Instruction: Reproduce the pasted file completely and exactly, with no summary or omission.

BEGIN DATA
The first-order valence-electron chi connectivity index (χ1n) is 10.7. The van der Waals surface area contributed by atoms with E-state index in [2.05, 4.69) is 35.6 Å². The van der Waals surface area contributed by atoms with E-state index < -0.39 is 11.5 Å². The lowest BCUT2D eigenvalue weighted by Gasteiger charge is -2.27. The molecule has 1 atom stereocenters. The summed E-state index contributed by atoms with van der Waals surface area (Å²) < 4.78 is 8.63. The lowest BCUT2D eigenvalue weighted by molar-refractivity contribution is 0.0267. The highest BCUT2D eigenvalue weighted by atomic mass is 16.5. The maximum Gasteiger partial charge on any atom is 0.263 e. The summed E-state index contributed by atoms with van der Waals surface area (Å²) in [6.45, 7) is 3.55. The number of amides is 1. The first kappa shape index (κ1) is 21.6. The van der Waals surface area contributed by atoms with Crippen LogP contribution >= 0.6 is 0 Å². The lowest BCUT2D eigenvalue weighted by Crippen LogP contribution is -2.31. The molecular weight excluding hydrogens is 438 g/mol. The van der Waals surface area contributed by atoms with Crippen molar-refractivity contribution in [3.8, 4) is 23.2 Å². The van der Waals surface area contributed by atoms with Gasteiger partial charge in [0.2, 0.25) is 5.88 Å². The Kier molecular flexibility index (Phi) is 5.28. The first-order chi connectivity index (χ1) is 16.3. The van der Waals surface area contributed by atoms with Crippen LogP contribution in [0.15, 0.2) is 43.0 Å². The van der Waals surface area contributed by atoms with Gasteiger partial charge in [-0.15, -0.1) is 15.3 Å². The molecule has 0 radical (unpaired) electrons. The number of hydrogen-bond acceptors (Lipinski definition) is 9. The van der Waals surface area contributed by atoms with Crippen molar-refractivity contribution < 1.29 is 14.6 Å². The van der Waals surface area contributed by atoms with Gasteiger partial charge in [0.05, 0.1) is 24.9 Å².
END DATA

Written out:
The first-order valence-electron chi connectivity index (χ1n) is 10.7. The van der Waals surface area contributed by atoms with E-state index in [2.05, 4.69) is 35.6 Å². The van der Waals surface area contributed by atoms with E-state index < -0.39 is 11.5 Å². The lowest BCUT2D eigenvalue weighted by Gasteiger charge is -2.27. The molecule has 1 atom stereocenters. The summed E-state index contributed by atoms with van der Waals surface area (Å²) < 4.78 is 8.63. The lowest BCUT2D eigenvalue weighted by molar-refractivity contribution is 0.0267. The highest BCUT2D eigenvalue weighted by atomic mass is 16.5. The maximum Gasteiger partial charge on any atom is 0.263 e. The summed E-state index contributed by atoms with van der Waals surface area (Å²) in [6.45, 7) is 3.55. The number of amides is 1. The first kappa shape index (κ1) is 21.6. The van der Waals surface area contributed by atoms with Crippen LogP contribution >= 0.6 is 0 Å². The lowest BCUT2D eigenvalue weighted by Crippen LogP contribution is -2.31. The molecular weight excluding hydrogens is 438 g/mol. The van der Waals surface area contributed by atoms with Crippen molar-refractivity contribution in [3.8, 4) is 23.2 Å². The van der Waals surface area contributed by atoms with Gasteiger partial charge in [0.2, 0.25) is 5.88 Å². The Kier molecular flexibility index (Phi) is 5.28. The first-order chi connectivity index (χ1) is 16.3. The van der Waals surface area contributed by atoms with Crippen LogP contribution in [0.15, 0.2) is 43.0 Å². The van der Waals surface area contributed by atoms with Gasteiger partial charge in [-0.15, -0.1) is 15.3 Å². The molecule has 0 radical (unpaired) electrons. The number of hydrogen-bond acceptors (Lipinski definition) is 9. The van der Waals surface area contributed by atoms with Crippen molar-refractivity contribution < 1.29 is 14.6 Å². The van der Waals surface area contributed by atoms with Gasteiger partial charge in [0.05, 0.1) is 24.9 Å².